Humor Mags #6: Cracked Predicts Life in the 21st Century

The July 1983 issue of Cracked magazine contained an article titled "Life in the 21st Century". This piqued my interest - what would this humor magazine from 30 years ago say about the world I'm living in?  The article is woefully short - a mere three illustrated pages.  Still, beggars can't be choosers.  let's dive in!

Cracked kicks things off with a rather astute prediction: shopping will be done online.  I'd say they nailed it.

To be honest, I won't shed a tear when online shopping completely takes over.  When America still had thriving downtowns, it had character and it supported local store owners.  When downtown dried up, we at least had the mall.  Now those have largely been replaced by the outdoor shopping centers.  Who actually needs to drive to a Bed, Bath and Beyond or Banana Republic?

". pro athletes will have gotten everything they want."  Again.  Nailed it.

I totally get the argument that there's billions of dollars being fed into the professional sports machine - so why shouldn't the guys doing the work get a slice of the pie?  I'll tell you why - because it will ruin the game itself.  Everything decision that MLB or the NFL makes should be based on one question: will this be good or bad for the fans?

Overpaid athletes has resulted in stacked teams in baseball, fan resentment, increase ticket prices, and no team loyalty.  I'm not saying they should have to run a dry cleaning business on the side in order to make ends meet (like Yogi Berra did), but I do think we've long since crossed the line of common sense.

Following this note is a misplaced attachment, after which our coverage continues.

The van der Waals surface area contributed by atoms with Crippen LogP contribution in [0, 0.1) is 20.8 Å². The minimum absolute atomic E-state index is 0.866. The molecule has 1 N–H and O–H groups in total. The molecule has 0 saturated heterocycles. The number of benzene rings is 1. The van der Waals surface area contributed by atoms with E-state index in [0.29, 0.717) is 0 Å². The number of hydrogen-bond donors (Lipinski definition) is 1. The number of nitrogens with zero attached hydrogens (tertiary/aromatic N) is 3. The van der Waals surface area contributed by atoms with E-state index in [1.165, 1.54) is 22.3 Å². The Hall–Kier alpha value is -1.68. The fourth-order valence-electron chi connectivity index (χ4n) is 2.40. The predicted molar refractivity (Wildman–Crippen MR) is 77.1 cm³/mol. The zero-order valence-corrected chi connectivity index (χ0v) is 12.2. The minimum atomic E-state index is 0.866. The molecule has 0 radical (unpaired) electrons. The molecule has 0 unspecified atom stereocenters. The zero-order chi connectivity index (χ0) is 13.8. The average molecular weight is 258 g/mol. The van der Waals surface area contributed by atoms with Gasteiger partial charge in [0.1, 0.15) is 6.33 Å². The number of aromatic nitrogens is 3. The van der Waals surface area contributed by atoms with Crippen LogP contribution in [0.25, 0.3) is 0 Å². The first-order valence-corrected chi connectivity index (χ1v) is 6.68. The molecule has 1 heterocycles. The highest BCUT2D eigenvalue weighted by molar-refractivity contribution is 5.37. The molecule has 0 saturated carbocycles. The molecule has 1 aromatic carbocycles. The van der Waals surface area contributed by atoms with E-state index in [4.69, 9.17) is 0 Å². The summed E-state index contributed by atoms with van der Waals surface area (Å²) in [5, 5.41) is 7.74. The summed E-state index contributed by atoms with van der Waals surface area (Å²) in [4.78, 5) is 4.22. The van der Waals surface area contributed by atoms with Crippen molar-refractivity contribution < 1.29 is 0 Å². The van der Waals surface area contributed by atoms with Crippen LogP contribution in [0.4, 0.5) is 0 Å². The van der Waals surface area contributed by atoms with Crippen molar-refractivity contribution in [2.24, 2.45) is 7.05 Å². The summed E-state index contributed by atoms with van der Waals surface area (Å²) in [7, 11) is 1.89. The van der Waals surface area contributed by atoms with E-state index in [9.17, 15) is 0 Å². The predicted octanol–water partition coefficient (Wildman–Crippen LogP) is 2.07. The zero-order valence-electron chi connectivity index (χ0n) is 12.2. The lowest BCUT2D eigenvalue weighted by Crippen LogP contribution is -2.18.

"...all the great rock groups will be coming out of retirement."  Bingo!

Ever since the music industry sold its soul to the devil, and fixated on autotuned melismatic hacks to sell CDs, rock music has quietly died out.  So, when a concert comes to town, who's selling out the coliseums? Well, the highest grossing tours for 2012 were Madonna, Springsteen, Roger Waters, Michael Jackson (even dead he beats any current artist), and Van Halen.  Interspersed here and there by current douche bags like Kanye West and 'who gives a f**k'.

"... highways will be completely free of traffic."  Sorry, Cracked.  Not even close.

I certainly never expected to the skies to be full of planes as in the illustration, but I would have liked there to be some innovation in mass transit.  We're basically still traveling in the vehicle as they did 60+ years ago - with only whistles and bells added.  They still kill more people than wars, are hideously expensive (gas, insurance, car payments, tickets, tags, repair, maintenance!), pollute the environment, and make us dependent on Middle Eastern countries that hate our guts.  Is it too much to ask to maybe try something new?

Thankfully, this hasn't come to pass....... yet.  These days all you hear about is acts of terrorism, we forget that all those nuclear weapons that scared the hell out of us as kids are still out there.  Just because the USSR is no more, doesn't mean we should be wiping our foreheads and proclaiming "that was a close one." And the sad fact is, more countries have nuclear capabilities than they did during the height of the atomic scare.... and we don't even have to get hit to get screwed.  Once Pakistan and India start bombing the shit out of each other, we all get the benefits of a nice, crisp Nuclear Winter.